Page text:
The Deepwater Horizon (DH) oil spill in 2010 was by far the largest of its kind in US waters. An inextinguishable fire killed 11 workers on the rig, and 4.9 million barrels’ worth of oil escaped into the Gulf of Mexico. BP was fined $18.7 billion for malpractice – the largest corporate settlement in American history.
The catastrophe caused untold havoc to regional wildlife, including – as a new study in Scientific Reports found – corrupting the hearts of fish. This is sad enough on its own, but it turns out that the same type of pollution might be affecting humans too.
A team from the University of Manchester painstakingly analyzed the effects of crude oil on the cardiovascular systems of species endemic to the Gulf of Mexico, and found that a specific compound was responsible for disrupting and damaging heart functioning.
“These open ocean fish are hard to study in captivity, but understanding what component of the Deepwater Horizon disaster oil negatively affected the heart is really important,” study co-author Dr Holly Shiels, a senior lecturer in animal physiology at the University of Manchester, said in a statement. “It could help us distinguish the cardiotoxic potential of environmental catastrophes.”
Although this identification is important in marine biology terms, it turns out that this particular hydrocarbon – phenanthrene – also negatively affects all vertebrates the same way, including humans. This means that if we ate enough phenanthrene-containing fish, for example, our tickers’ rhythm or resilience could be in trouble.
As the authors of the study also point out, DH-afflicted fish are not the only source of this heart-harming hydrocarbon available to us. Phenanthrene is often a common component of plenty of petrol varieties used in most forms of ground-based transportation, including cars, motorbikes, buses, and so on.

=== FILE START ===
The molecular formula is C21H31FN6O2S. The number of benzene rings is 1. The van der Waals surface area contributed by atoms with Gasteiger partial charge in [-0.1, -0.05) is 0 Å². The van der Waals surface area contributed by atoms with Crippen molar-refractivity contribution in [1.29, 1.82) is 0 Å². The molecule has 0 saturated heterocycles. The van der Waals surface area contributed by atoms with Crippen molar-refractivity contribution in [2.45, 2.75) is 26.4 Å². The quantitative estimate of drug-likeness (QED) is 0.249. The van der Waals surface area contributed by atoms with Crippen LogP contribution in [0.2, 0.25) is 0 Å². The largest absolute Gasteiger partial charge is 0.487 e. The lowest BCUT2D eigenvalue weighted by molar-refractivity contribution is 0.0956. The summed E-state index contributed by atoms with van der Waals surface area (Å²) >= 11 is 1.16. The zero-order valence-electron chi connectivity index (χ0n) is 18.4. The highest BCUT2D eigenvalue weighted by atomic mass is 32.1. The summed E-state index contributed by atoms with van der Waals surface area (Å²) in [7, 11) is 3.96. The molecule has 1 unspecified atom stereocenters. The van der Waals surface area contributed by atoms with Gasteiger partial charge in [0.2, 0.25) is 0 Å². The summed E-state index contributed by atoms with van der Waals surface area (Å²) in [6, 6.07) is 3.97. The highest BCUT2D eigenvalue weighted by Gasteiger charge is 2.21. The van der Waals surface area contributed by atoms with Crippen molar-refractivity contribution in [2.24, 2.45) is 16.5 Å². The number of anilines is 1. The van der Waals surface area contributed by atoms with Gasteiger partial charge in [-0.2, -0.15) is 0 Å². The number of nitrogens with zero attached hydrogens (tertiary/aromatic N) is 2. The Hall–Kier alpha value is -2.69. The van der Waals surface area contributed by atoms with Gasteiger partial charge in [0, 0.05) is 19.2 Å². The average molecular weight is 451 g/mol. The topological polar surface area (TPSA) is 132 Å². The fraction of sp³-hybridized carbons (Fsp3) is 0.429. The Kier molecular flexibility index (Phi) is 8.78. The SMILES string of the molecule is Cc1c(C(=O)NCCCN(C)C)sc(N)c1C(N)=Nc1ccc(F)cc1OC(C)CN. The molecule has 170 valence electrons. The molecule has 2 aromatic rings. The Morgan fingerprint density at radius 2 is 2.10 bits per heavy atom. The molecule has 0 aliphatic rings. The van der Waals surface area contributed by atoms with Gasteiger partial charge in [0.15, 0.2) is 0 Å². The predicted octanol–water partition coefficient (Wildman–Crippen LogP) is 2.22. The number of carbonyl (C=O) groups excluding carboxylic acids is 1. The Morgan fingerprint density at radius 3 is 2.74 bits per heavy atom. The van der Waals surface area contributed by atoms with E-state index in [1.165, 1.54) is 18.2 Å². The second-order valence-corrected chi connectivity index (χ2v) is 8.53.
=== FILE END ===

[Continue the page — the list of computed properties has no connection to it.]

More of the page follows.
Worryingly, air pollution is at an all-time high. Tens of millions of people are dying from respiratory or cardiovascular illness linked to this unfortunate phenomenon every single year. Those living near busy roads are much more likely to have dementia in later life.
Identifying phenanthrene as a “major worldwide cause of vertebrate cardiac dysfunction” – as the authors note in their paper – is a welcome step in identifying the most dangerous aspects of pollution. Still, unless anything is done to stem the tide of oil spills and stamp out the horrifying scale of contemporary air pollution, this won’t mean anything at all.
If anything, this study underlines the fact that we are not segregated from the environment. What’s bad for it is bad for us, and that’s all there is to it. There’s no escaping that fact.
Note: This article was originally published by Robin Andrews.